It is interesting that Frum’s crime was his modest critique of the vacuous Palin. Back in 2003 Frum attempted to purge the paleocons by accusing them of anti-semitism and conspiracy mongering. Among the targets were Tom Fleming, Sam Francis, Lew Rockwell, Pat Buchanan and even Bob Novak. Yet nary a peep was uttered by Trotskyites cross-dressing as conservatives. Slander has always been a weapon of choice for the neocon set.

In his 1994 book, “Dead Right” Frum even tried tag Fleming, Francis, Buchanan and even Murray Rothbard as statists!

So what does this about the once venerable National Review? Who cares. I picked up my first issue of NR as a college freshman in search of an essay by Ernest Van Den Haag. I was immediately transfixed by the writing of John O’Sullivan, Joe Sobran and, yes, Bill Buckley. I subscribed to NR for a decade. Things took a turn in the late 1990’s when O’Sullivan and Peter Brimelow were purged. Writers like Steve Sailer were no longer welcome, either. O’Sullivan was replaced by Rich Lowry, a man who has never written a memorable word. Joe Sobran was thrown under the bus along with Pat Buchanan. The straw that broke the camel's back was the trashing of Buchanan leading up the 2000 election. Buchanan, a giant in contemporary life, was slandered on all sides by a collection of pygmies.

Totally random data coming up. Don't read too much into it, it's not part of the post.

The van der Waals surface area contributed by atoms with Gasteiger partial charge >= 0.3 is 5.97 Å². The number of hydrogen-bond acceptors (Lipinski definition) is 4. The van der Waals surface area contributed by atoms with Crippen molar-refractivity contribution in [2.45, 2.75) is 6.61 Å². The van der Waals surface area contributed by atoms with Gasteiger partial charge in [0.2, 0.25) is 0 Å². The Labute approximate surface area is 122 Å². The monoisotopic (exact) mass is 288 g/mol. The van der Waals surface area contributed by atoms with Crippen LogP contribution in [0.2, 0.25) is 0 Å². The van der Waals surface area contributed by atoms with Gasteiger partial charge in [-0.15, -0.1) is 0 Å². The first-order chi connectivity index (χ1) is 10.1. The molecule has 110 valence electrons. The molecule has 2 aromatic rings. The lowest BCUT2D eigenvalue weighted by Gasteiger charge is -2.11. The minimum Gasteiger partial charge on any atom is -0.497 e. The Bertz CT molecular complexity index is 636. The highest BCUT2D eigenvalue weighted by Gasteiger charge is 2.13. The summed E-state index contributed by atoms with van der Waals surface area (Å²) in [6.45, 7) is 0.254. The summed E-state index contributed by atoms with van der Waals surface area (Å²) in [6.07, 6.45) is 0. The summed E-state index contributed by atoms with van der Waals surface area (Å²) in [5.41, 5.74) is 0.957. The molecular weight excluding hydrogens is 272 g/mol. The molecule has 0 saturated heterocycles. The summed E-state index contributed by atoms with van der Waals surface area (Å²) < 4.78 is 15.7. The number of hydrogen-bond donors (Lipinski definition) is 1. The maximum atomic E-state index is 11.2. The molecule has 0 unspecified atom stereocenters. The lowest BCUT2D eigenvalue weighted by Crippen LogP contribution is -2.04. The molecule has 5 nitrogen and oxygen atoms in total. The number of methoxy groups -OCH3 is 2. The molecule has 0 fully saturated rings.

So lets celebrate the end of Frum's run at NR, though don't hold your breath that he'll go back to Canada. But we can hope that his influence is diminished. And while we're at it, lets mutter an imprecatory Psalm directed toward those purveyors of Buckleyism at National Review.

Watching the Meltdown

Paul Volker says we're in trouble:

"What this crisis reveals is a broken financial system like no other in my lifetime. Normal monetary policy is not able to get money flowing. The trouble is that, even with all this [government] protection, the market is not moving again. The only other time we have seen the US economy drop as suddenly as this was when the Carter administration imposed credit controls, which was artificial."

Just for kicks I was looking at some historic S&P data. I was interested because much of my future retirement is tied to funds that broadly track that index. In any case, eleven years ago when I took a job as a knowledge worker in the burgeoning global economy the S&P stood at 848. Today it closed at 806. What was that about investing for the long term?